Towns sell their public water systems — and come to regret it

Read the full story in the Washington Post.

The need to rehabilitate infrastructure is urgent for many of the nation’s 50,000 community water utilities. Broken or leaking pipes can contaminate water, flood streets, disrupt businesses and require expensive emergency repairs. Outdated treatment plants have trouble filtering out potentially harmful chemicals. Old pipes can leach dangerous levels of lead into drinking water. Some communities have higher lead levels than Flint, Mich., where a confluence of bad decisions and coverups led to widespread lead contamination.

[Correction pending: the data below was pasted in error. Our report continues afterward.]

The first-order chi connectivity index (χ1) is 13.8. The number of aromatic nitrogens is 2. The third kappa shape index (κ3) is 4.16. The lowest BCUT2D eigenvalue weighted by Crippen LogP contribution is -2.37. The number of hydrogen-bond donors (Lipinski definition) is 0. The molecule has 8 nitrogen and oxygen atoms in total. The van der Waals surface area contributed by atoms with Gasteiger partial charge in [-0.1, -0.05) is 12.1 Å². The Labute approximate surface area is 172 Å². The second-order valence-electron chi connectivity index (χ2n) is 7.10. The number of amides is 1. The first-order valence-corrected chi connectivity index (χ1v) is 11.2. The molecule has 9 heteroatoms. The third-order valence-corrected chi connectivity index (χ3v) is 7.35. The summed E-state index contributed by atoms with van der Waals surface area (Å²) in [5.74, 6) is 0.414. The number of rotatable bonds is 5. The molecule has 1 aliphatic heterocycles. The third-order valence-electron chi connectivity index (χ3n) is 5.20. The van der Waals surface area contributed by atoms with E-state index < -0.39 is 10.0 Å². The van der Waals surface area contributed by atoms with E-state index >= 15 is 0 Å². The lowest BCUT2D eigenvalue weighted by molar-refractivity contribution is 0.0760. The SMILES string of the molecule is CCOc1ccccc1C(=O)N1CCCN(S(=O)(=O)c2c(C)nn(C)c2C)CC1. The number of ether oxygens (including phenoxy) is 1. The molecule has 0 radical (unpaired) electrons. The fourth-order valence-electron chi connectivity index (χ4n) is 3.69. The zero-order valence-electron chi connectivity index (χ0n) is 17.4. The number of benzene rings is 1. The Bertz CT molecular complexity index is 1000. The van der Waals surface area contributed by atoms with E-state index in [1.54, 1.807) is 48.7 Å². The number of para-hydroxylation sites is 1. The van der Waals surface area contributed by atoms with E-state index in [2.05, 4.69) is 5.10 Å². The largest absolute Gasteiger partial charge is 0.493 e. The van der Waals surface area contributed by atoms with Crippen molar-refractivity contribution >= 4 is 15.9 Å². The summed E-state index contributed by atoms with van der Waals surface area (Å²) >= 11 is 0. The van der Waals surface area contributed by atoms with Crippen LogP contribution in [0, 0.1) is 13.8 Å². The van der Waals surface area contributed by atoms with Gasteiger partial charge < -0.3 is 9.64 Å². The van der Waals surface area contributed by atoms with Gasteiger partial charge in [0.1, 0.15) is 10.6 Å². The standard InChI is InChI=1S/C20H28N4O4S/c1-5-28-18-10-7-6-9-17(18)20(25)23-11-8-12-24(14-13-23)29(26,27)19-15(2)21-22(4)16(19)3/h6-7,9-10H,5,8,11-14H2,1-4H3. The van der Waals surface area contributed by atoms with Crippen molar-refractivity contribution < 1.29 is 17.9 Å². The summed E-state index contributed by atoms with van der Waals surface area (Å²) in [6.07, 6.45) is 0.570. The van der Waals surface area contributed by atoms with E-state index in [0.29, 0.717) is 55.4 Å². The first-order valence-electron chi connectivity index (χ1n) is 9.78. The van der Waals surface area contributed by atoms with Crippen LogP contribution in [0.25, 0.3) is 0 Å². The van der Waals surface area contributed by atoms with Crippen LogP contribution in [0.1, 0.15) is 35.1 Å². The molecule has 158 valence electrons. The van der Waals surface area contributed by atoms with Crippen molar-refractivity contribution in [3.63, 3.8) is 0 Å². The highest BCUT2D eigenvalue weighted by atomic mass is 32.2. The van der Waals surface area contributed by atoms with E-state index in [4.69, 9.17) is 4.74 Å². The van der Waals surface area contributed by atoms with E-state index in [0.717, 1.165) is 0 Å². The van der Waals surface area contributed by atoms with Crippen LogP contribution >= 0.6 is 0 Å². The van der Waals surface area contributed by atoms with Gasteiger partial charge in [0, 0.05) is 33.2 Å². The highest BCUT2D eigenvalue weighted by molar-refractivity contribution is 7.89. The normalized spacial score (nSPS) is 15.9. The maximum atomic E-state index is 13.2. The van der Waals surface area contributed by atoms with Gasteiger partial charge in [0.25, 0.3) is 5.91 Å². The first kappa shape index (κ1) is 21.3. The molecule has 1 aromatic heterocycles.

The prospect of offloading these headaches to for-profit water companies — and fattening city budgets in the process — is enticing to elected officials who worry that rate hikes could cost them their jobs. Once a system has been sold, private operators, not public officials, take the blame for higher rates.

Author: Laura B.

I'm the Illinois Sustainable Technology Center's Sustainability Information Curator, which is a fancy way of saying embedded librarian. I'm also Executive Director of the Great Lakes Regional Pollution Prevention Roundtable. When not writing for Environmental News Bits, I'm an avid reader. Visit Laura's Reads to see what I'm currently reading.

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